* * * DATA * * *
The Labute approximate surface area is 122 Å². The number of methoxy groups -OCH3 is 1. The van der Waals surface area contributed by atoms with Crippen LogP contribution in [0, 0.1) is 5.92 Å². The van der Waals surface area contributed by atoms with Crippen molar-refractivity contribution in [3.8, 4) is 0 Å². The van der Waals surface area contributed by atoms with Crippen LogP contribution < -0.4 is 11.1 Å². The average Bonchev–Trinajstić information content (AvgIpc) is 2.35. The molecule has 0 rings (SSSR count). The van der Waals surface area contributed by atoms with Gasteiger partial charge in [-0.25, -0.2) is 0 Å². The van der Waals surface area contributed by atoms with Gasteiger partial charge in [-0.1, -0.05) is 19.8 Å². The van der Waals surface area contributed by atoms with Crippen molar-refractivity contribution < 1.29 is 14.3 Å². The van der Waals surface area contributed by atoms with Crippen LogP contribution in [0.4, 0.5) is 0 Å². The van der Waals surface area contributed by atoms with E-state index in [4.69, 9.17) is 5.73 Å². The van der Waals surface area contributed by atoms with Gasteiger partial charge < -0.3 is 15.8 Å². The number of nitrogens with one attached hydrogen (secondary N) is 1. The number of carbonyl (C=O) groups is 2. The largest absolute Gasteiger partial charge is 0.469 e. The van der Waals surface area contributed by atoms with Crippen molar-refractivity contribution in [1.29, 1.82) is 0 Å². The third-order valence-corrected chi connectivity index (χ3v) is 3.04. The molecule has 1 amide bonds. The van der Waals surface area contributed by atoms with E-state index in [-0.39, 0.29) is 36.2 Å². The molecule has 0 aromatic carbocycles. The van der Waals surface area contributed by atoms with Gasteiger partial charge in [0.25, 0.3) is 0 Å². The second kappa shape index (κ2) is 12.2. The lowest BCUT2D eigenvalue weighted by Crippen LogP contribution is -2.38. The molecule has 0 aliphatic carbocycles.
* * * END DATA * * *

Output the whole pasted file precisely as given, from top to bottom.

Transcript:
The Labute approximate surface area is 122 Å². The number of methoxy groups -OCH3 is 1. The van der Waals surface area contributed by atoms with Crippen LogP contribution in [0, 0.1) is 5.92 Å². The van der Waals surface area contributed by atoms with Crippen molar-refractivity contribution in [3.8, 4) is 0 Å². The van der Waals surface area contributed by atoms with Crippen LogP contribution < -0.4 is 11.1 Å². The average Bonchev–Trinajstić information content (AvgIpc) is 2.35. The molecule has 0 rings (SSSR count). The van der Waals surface area contributed by atoms with Gasteiger partial charge in [-0.25, -0.2) is 0 Å². The van der Waals surface area contributed by atoms with Gasteiger partial charge in [-0.1, -0.05) is 19.8 Å². The van der Waals surface area contributed by atoms with Crippen molar-refractivity contribution < 1.29 is 14.3 Å². The van der Waals surface area contributed by atoms with Crippen LogP contribution in [0.4, 0.5) is 0 Å². The van der Waals surface area contributed by atoms with E-state index in [4.69, 9.17) is 5.73 Å². The van der Waals surface area contributed by atoms with Gasteiger partial charge < -0.3 is 15.8 Å². The number of nitrogens with one attached hydrogen (secondary N) is 1. The number of carbonyl (C=O) groups is 2. The largest absolute Gasteiger partial charge is 0.469 e. The van der Waals surface area contributed by atoms with Crippen molar-refractivity contribution in [1.29, 1.82) is 0 Å². The third-order valence-corrected chi connectivity index (χ3v) is 3.04. The molecule has 1 amide bonds. The van der Waals surface area contributed by atoms with E-state index in [-0.39, 0.29) is 36.2 Å². The molecule has 0 aromatic carbocycles. The van der Waals surface area contributed by atoms with Gasteiger partial charge in [0.25, 0.3) is 0 Å². The second kappa shape index (κ2) is 12.2. The lowest BCUT2D eigenvalue weighted by Crippen LogP contribution is -2.38. The molecule has 0 aliphatic carbocycles.